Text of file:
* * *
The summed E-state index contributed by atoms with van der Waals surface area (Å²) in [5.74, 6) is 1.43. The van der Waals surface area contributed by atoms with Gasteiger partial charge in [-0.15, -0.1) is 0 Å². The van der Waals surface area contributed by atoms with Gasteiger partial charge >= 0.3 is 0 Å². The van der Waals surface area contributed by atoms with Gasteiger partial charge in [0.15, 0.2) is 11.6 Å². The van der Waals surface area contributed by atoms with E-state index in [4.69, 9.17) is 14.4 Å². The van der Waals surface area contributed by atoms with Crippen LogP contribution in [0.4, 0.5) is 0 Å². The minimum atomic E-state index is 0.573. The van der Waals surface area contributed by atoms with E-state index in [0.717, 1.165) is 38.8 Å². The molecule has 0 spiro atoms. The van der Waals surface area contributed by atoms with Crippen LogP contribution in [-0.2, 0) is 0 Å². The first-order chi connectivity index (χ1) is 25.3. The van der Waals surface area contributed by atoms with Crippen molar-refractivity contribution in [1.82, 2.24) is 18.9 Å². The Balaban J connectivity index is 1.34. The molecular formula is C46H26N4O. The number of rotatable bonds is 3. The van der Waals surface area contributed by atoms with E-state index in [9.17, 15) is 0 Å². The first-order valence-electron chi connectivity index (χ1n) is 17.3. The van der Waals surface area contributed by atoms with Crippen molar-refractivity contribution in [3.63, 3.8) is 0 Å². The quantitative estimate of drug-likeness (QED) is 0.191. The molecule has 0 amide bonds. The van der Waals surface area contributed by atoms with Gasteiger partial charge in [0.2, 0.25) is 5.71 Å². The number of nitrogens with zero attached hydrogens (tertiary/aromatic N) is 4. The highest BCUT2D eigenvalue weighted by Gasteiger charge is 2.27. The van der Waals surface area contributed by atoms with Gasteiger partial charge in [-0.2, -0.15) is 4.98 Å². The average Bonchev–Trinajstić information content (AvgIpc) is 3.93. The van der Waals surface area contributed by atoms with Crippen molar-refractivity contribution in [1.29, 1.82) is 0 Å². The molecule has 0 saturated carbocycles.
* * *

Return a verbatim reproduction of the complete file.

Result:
The summed E-state index contributed by atoms with van der Waals surface area (Å²) in [5.74, 6) is 1.43. The van der Waals surface area contributed by atoms with Gasteiger partial charge in [-0.15, -0.1) is 0 Å². The van der Waals surface area contributed by atoms with Gasteiger partial charge >= 0.3 is 0 Å². The van der Waals surface area contributed by atoms with Gasteiger partial charge in [0.15, 0.2) is 11.6 Å². The van der Waals surface area contributed by atoms with E-state index in [4.69, 9.17) is 14.4 Å². The van der Waals surface area contributed by atoms with Crippen LogP contribution in [0.4, 0.5) is 0 Å². The minimum atomic E-state index is 0.573. The van der Waals surface area contributed by atoms with E-state index in [0.717, 1.165) is 38.8 Å². The molecule has 0 spiro atoms. The van der Waals surface area contributed by atoms with Crippen LogP contribution in [-0.2, 0) is 0 Å². The first-order chi connectivity index (χ1) is 25.3. The van der Waals surface area contributed by atoms with Crippen molar-refractivity contribution in [1.82, 2.24) is 18.9 Å². The Balaban J connectivity index is 1.34. The molecular formula is C46H26N4O. The number of rotatable bonds is 3. The van der Waals surface area contributed by atoms with E-state index in [9.17, 15) is 0 Å². The first-order valence-electron chi connectivity index (χ1n) is 17.3. The van der Waals surface area contributed by atoms with Crippen molar-refractivity contribution in [3.63, 3.8) is 0 Å². The quantitative estimate of drug-likeness (QED) is 0.191. The molecule has 0 amide bonds. The van der Waals surface area contributed by atoms with Gasteiger partial charge in [0.2, 0.25) is 5.71 Å². The number of nitrogens with zero attached hydrogens (tertiary/aromatic N) is 4. The highest BCUT2D eigenvalue weighted by Gasteiger charge is 2.27. The van der Waals surface area contributed by atoms with Gasteiger partial charge in [-0.2, -0.15) is 4.98 Å². The average Bonchev–Trinajstić information content (AvgIpc) is 3.93. The van der Waals surface area contributed by atoms with Crippen molar-refractivity contribution in [1.29, 1.82) is 0 Å². The molecule has 0 saturated carbocycles.